I was born November 6, 1987. The Original NES was something like a toaster when I was young. It was the standard issue appliance for any suburban household. Then around my fifth or sixth birthday, things started changing. The mosaic sprites that ran across the screen became more contoured. The music grew into itself. It no longer existed as a placeholder for “real” music, implicitly asking players to ignore the poor quality and suspend their disbelief; after all, isn’t the plumber with fireballs impressive enough? It began to incorporate instruments other than a synthesizer. Within the next generation, music was being composed for a symphony orchestra, recorded in a studio, and ready to be played back at CD quality, all for a 13-year-old boy who spends a little bit too much time in his basement.
Nonetheless, the music of NES did at least have thematic elements: dark dungeons held long echoes and eerie ghost calls in their rhythm; boss fights had a faster tempo than the rest of the soundtrack. I may have taken those elements for granted when I was three years old, but now Yip-Yip has re-immersed me into music of Nintendo’s past with their new album, Two Kings Of The Same Kingdom, and have made the thematic merits of Nintendo’s synth-pulse-pop stand out.
Its not so surprising, I suppose, because now this music is being packaged as something to listen to, not something to accept as part of technical and practical limitations of an ’80s video game. I’m also no longer concerned about getting my man in red overalls to the top of the flagpole. Now I can catch the tune to which all the pre-programmed baddies march across the screen, eventually off a ledge and into their death. I watch with my ears the mechanics of a video-game like it were the inside of a clock, listening tick-tock, hearing the inner workings move the machine. I am analyzing something glanced over in my past as if I were writing a memoir. It has that same alienating element to it, separating a memory, a life, never intended for study and doing just that. It’s like looking up the “Human” page on Wikipedia.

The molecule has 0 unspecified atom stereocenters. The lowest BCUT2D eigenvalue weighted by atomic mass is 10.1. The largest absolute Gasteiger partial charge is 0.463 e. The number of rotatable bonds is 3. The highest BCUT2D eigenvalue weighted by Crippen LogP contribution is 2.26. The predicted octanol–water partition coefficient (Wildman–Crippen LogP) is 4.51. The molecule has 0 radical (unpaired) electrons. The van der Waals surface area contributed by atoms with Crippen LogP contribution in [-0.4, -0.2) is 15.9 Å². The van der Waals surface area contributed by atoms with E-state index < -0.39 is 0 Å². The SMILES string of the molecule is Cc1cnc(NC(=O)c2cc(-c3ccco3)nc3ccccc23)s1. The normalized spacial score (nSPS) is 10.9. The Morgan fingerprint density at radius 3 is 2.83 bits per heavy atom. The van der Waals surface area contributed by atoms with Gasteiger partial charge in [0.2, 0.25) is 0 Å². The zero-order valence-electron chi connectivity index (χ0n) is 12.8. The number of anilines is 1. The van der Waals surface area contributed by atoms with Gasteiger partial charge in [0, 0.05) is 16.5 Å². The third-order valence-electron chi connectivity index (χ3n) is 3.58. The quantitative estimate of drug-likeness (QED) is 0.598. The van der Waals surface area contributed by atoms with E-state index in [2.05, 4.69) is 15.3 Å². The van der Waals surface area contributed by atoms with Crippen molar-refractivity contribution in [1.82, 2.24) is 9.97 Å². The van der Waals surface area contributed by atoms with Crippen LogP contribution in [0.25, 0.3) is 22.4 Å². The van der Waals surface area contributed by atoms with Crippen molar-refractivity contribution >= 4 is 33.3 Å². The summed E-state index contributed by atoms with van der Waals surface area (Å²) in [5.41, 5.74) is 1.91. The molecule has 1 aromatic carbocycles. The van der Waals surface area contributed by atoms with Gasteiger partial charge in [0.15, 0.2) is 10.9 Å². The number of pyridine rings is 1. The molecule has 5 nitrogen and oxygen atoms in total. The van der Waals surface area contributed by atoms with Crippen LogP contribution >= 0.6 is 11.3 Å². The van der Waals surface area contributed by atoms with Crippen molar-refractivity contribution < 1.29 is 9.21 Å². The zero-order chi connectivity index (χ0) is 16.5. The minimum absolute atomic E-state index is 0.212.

By using Nintendo elements in their music though, Yip-Yip creates, for a listener my age, a good contrasting background. It is easy for me to catch on the Nintendo stuff, which allows for Yip-Yip’s own methods and retoolings stand out even better. In their own work, Yip-Yip is quick to move past melodies they’ve covered, infuse them with additional instrumentation, swifter pacing, and create something new. These bridges between tunes aren’t always the same, not just in terms of instrumentation or layering, but the rhythm of each bridge as it takes on something all its own. Some songs thrive on this inventiveness, never seeming to stay put, but always morphing the music to fit new molds, which are then thrown away to make something new under the cast. It is a generative, mutating music. It is biological music, despite its obvious robotics. Transforming music might perhaps include all the necessary connotations, but that dives into a whole ‘nother nostalgia I’m too young to remember. Most prominently featured though, is the element of play in the music. Like a video game, nothing holds extreme gravity. This album starts and ends quickly, inspires a couple of toe taps, and it’s game over in 25 minutes. There isn’t any begrudging this though. I eject the CD like turning off a power button and move on with the day. I have fun.
Dan Deacon – Spiderman of the Rings
Arab on Radar – Yahweh or the Highway
Add N to (X) – On the Wires of Our Nerves